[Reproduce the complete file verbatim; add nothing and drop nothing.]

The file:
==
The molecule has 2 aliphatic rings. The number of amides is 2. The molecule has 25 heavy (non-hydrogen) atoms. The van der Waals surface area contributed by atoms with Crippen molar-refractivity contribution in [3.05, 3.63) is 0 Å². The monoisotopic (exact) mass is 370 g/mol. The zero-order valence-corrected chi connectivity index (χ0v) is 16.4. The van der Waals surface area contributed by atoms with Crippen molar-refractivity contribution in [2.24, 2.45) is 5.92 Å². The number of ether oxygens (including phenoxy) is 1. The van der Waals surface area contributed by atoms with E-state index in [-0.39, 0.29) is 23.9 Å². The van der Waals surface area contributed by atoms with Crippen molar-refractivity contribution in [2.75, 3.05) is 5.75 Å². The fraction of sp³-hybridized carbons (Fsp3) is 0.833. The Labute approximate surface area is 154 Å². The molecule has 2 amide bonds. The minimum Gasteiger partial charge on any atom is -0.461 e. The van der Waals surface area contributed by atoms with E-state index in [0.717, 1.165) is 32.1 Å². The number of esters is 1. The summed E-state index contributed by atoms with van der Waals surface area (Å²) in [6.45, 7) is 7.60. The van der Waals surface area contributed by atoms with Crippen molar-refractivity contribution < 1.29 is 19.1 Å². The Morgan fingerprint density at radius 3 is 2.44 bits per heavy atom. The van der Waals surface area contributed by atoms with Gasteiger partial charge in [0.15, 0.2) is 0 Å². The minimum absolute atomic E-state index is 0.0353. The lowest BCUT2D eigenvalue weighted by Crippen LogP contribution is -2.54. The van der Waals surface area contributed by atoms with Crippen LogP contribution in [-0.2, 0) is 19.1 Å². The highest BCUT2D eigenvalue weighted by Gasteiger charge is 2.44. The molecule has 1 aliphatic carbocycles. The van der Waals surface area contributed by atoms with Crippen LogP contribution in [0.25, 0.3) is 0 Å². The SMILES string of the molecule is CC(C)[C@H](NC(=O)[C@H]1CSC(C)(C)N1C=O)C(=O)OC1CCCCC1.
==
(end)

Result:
The molecule has 2 aliphatic rings. The number of amides is 2. The molecule has 25 heavy (non-hydrogen) atoms. The van der Waals surface area contributed by atoms with Crippen molar-refractivity contribution in [3.05, 3.63) is 0 Å². The monoisotopic (exact) mass is 370 g/mol. The zero-order valence-corrected chi connectivity index (χ0v) is 16.4. The van der Waals surface area contributed by atoms with Crippen molar-refractivity contribution in [2.24, 2.45) is 5.92 Å². The number of ether oxygens (including phenoxy) is 1. The van der Waals surface area contributed by atoms with E-state index in [-0.39, 0.29) is 23.9 Å². The van der Waals surface area contributed by atoms with Crippen molar-refractivity contribution in [2.75, 3.05) is 5.75 Å². The fraction of sp³-hybridized carbons (Fsp3) is 0.833. The Labute approximate surface area is 154 Å². The molecule has 2 amide bonds. The minimum Gasteiger partial charge on any atom is -0.461 e. The van der Waals surface area contributed by atoms with E-state index in [0.717, 1.165) is 32.1 Å². The number of esters is 1. The summed E-state index contributed by atoms with van der Waals surface area (Å²) in [6.45, 7) is 7.60. The van der Waals surface area contributed by atoms with Crippen molar-refractivity contribution < 1.29 is 19.1 Å². The Morgan fingerprint density at radius 3 is 2.44 bits per heavy atom. The van der Waals surface area contributed by atoms with Gasteiger partial charge in [0.15, 0.2) is 0 Å². The minimum absolute atomic E-state index is 0.0353. The lowest BCUT2D eigenvalue weighted by Crippen LogP contribution is -2.54. The van der Waals surface area contributed by atoms with Crippen LogP contribution in [-0.2, 0) is 19.1 Å². The highest BCUT2D eigenvalue weighted by Gasteiger charge is 2.44. The molecule has 1 aliphatic carbocycles. The van der Waals surface area contributed by atoms with Crippen LogP contribution in [0.25, 0.3) is 0 Å². The SMILES string of the molecule is CC(C)[C@H](NC(=O)[C@H]1CSC(C)(C)N1C=O)C(=O)OC1CCCCC1.